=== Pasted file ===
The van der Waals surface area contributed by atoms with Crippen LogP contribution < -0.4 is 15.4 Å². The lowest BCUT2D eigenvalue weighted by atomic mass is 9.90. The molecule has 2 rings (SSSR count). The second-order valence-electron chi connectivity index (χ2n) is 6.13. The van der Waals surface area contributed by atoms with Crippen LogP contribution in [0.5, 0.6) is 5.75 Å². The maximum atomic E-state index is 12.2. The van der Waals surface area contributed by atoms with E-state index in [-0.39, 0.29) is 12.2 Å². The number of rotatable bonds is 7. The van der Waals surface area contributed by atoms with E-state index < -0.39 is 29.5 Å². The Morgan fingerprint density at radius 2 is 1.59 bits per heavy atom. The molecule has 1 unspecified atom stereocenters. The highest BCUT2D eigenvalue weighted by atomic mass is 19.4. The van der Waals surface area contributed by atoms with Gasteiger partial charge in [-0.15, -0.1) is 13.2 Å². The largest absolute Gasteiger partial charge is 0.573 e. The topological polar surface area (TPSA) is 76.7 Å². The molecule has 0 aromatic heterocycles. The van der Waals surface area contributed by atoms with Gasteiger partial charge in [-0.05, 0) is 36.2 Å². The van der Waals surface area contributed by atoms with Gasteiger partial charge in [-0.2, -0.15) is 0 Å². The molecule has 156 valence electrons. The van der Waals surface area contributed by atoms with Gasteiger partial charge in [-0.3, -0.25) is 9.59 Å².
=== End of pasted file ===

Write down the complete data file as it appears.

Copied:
The van der Waals surface area contributed by atoms with Crippen LogP contribution < -0.4 is 15.4 Å². The lowest BCUT2D eigenvalue weighted by atomic mass is 9.90. The molecule has 2 rings (SSSR count). The second-order valence-electron chi connectivity index (χ2n) is 6.13. The van der Waals surface area contributed by atoms with Crippen LogP contribution in [0.5, 0.6) is 5.75 Å². The maximum atomic E-state index is 12.2. The van der Waals surface area contributed by atoms with E-state index in [-0.39, 0.29) is 12.2 Å². The number of rotatable bonds is 7. The van der Waals surface area contributed by atoms with E-state index < -0.39 is 29.5 Å². The Morgan fingerprint density at radius 2 is 1.59 bits per heavy atom. The molecule has 1 unspecified atom stereocenters. The highest BCUT2D eigenvalue weighted by atomic mass is 19.4. The van der Waals surface area contributed by atoms with Gasteiger partial charge in [-0.15, -0.1) is 13.2 Å². The largest absolute Gasteiger partial charge is 0.573 e. The topological polar surface area (TPSA) is 76.7 Å². The molecule has 0 aromatic heterocycles. The van der Waals surface area contributed by atoms with Gasteiger partial charge in [-0.05, 0) is 36.2 Å². The van der Waals surface area contributed by atoms with Gasteiger partial charge in [-0.2, -0.15) is 0 Å². The molecule has 156 valence electrons. The van der Waals surface area contributed by atoms with Gasteiger partial charge in [-0.3, -0.25) is 9.59 Å².